Thursday, February 25, 2016

Another Round of Vintage

Here's another handful of the vintage cards that I snatched up at my monthly card show.  

Cookie Rojas split his big league time almost evenly between the Phils and Royals (He put in some time with the Reds and Cards as well but those stints didn't account for much). And when I say split I mean split. For example...Rojas played 880 games with the Phils, 880 games with the Royals. He had 3354 plate appearances with Philadelphia, 3369 with Kansas City. He hit .268 with the Royals, .262 with the Phils. And so on. I find that interesting, even if you don't.

Wally Bunker won 19 games for the Orioles in 1964 at the age of 19. He had some success after that including a shutout win in Game Three of the 1966 World Series but he never again reached the level of his rookie season. I found this quote from Bunker in his SABR bio:
“One day you’re skipping school to watch the Giants play in the ’62 Series against the Yankees. … (Two years later), you’re pitching against Mickey Mantle.”
My Rawlings Wally Bunker glove was the first major purchase I made with my Newark Evening News route earnings in 1965. 51 years later I still own it. I pull it out about once a year for a game of catch with one of my boys, just because it's fun. I didn't use it much when it was new as I wasn't out in the field much but I played intramural and city league softball for decades and it got a ton of use.

Bunker was picked by the Royals in the expansion draft and here he is on his 1970 Topps cards. He still looks like a kid on it.

Here is Bunker chatting with the Orioles broadcast team a couple of years ago.

He's an interesting guy. He and his wife recently collaborated on an illustrated childrens book. They owned a company that manufactured and sold artistic refrigerator magnets and he had a home remodeling company.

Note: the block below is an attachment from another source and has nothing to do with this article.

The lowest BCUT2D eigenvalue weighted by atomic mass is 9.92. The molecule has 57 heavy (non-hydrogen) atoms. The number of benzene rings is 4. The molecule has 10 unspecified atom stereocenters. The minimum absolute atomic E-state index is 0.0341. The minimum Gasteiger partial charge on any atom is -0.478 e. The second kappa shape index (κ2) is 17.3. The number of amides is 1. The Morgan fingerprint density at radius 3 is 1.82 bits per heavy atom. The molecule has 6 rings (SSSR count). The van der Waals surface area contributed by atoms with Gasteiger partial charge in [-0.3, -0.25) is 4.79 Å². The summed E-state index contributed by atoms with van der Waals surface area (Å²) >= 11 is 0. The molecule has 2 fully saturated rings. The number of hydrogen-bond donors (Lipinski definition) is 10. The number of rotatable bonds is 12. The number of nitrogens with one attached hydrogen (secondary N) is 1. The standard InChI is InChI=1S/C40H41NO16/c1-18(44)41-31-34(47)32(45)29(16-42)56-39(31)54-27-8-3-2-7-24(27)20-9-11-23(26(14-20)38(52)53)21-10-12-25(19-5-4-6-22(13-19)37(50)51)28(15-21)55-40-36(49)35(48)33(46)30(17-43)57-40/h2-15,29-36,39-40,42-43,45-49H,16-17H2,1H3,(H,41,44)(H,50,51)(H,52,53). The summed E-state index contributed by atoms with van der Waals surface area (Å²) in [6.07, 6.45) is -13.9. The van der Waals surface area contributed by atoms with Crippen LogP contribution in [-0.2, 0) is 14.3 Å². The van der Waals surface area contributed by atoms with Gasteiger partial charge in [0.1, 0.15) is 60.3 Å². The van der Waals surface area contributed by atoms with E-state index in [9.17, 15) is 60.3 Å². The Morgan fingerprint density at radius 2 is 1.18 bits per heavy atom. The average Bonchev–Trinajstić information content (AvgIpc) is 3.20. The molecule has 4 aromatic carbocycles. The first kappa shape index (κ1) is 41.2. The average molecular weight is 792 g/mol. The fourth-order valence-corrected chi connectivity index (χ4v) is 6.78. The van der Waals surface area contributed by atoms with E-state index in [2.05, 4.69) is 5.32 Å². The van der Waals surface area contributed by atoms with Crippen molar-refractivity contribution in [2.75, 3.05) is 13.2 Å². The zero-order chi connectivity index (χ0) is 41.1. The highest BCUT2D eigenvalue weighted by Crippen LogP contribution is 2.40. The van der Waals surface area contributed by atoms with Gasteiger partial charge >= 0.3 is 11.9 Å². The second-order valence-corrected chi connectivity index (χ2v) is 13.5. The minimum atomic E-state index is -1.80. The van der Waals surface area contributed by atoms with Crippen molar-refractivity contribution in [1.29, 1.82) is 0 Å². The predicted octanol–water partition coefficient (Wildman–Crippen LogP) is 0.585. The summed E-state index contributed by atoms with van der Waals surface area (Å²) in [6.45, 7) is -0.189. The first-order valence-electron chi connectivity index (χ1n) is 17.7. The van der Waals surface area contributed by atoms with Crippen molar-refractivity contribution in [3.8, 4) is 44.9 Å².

This Stan Bahnsen card is a nice companion to the Vada Pinson of the same set. I've told my story of my greatest day at a ballpark at least once on this blog. A fight between those two guys was just one of the highlights of that really fun doubleheader. You can read more about it, including Tony Horton's dugout crawl, the fireworks that blasted Ray Fosse and Bobby Murcer's four dingers by clicking back to this post.

In the 60's and 70's the Astrodome had a restaurant they called the Domeskeller (sp?). It ran along the outfield wall under the bleachers. They had picnic style tables tables and wire windows you could watch the action through. Before games fans (mostly kids) would congregate there during batting practice as pitchers did their running on the warning track. They would sometimes sign through the opening in the wire. 

Anyway, one Sunday afternoon in 1968 my younger brothers asked Ray Washburn of the Cardinals to sign their program. He clearly and loudly told them (and me) to 'go to hell'. We told my folks when we got back to our seats. My mom was pretty upset as I recall but I think my father was more amused than angry. Either way Washburn's career slid off the rails after that season. Karma.

I found this pic of the Domeskeller online.

It was just as charmless as this shot makes it seem. one and only experience as a card show table holder was here many years later. But that's a story for a different post.

I can't end this on a negative note so here is the Wes Covington/Johnny Callison special from the 1966 Topps set. I'm pretty sure I already had this one someplace but I collect both guys so now I have a copy for both players sections of my 'Other Dudes I Like' binder.


  1. Cookie was on the active roster for the Cubs too, but never saw game action for them. During the first year of his coaching stint in Chicago, he was activated in September per an agreement he had with the club. Unfortunately for him, he never made them agree to actually playing him!

  2. I like that Bunker quote, gotta love SABR